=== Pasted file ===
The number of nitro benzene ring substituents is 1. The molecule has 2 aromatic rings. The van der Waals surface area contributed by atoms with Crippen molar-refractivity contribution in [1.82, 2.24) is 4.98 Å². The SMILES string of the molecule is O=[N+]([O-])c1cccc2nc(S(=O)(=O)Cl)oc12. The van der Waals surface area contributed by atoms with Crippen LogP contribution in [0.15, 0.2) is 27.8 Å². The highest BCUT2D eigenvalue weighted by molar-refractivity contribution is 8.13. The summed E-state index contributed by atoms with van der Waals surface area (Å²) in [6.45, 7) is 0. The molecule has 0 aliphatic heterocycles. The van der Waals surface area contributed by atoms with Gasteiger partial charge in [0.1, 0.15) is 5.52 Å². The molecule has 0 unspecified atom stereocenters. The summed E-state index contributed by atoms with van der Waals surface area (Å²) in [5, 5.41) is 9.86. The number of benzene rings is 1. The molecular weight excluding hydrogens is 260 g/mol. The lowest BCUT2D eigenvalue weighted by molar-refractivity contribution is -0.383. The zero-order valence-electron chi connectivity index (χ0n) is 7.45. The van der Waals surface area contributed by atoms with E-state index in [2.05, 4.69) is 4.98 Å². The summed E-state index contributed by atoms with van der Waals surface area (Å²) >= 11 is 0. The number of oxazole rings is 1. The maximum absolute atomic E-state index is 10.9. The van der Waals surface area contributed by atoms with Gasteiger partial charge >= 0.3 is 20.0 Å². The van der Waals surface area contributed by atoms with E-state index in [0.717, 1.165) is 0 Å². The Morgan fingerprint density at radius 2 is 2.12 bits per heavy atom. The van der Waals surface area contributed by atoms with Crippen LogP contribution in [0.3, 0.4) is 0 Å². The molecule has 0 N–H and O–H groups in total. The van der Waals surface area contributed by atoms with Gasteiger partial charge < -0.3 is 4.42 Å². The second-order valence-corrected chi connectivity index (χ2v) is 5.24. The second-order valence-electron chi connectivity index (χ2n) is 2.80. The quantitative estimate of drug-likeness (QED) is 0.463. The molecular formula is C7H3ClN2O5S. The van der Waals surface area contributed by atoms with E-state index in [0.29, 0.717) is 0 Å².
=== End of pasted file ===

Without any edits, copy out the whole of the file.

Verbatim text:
The number of nitro benzene ring substituents is 1. The molecule has 2 aromatic rings. The van der Waals surface area contributed by atoms with Crippen molar-refractivity contribution in [1.82, 2.24) is 4.98 Å². The SMILES string of the molecule is O=[N+]([O-])c1cccc2nc(S(=O)(=O)Cl)oc12. The van der Waals surface area contributed by atoms with Crippen LogP contribution in [0.15, 0.2) is 27.8 Å². The highest BCUT2D eigenvalue weighted by molar-refractivity contribution is 8.13. The summed E-state index contributed by atoms with van der Waals surface area (Å²) in [6.45, 7) is 0. The molecule has 0 aliphatic heterocycles. The van der Waals surface area contributed by atoms with Gasteiger partial charge in [0.1, 0.15) is 5.52 Å². The molecule has 0 unspecified atom stereocenters. The summed E-state index contributed by atoms with van der Waals surface area (Å²) in [5, 5.41) is 9.86. The number of benzene rings is 1. The molecular weight excluding hydrogens is 260 g/mol. The lowest BCUT2D eigenvalue weighted by molar-refractivity contribution is -0.383. The zero-order valence-electron chi connectivity index (χ0n) is 7.45. The van der Waals surface area contributed by atoms with E-state index in [2.05, 4.69) is 4.98 Å². The summed E-state index contributed by atoms with van der Waals surface area (Å²) >= 11 is 0. The number of oxazole rings is 1. The maximum absolute atomic E-state index is 10.9. The van der Waals surface area contributed by atoms with Gasteiger partial charge >= 0.3 is 20.0 Å². The van der Waals surface area contributed by atoms with E-state index in [0.717, 1.165) is 0 Å². The Morgan fingerprint density at radius 2 is 2.12 bits per heavy atom. The van der Waals surface area contributed by atoms with Crippen LogP contribution in [0.3, 0.4) is 0 Å². The molecule has 0 N–H and O–H groups in total. The van der Waals surface area contributed by atoms with Gasteiger partial charge < -0.3 is 4.42 Å². The second-order valence-corrected chi connectivity index (χ2v) is 5.24. The second-order valence-electron chi connectivity index (χ2n) is 2.80. The quantitative estimate of drug-likeness (QED) is 0.463. The molecular formula is C7H3ClN2O5S. The van der Waals surface area contributed by atoms with E-state index in [0.29, 0.717) is 0 Å².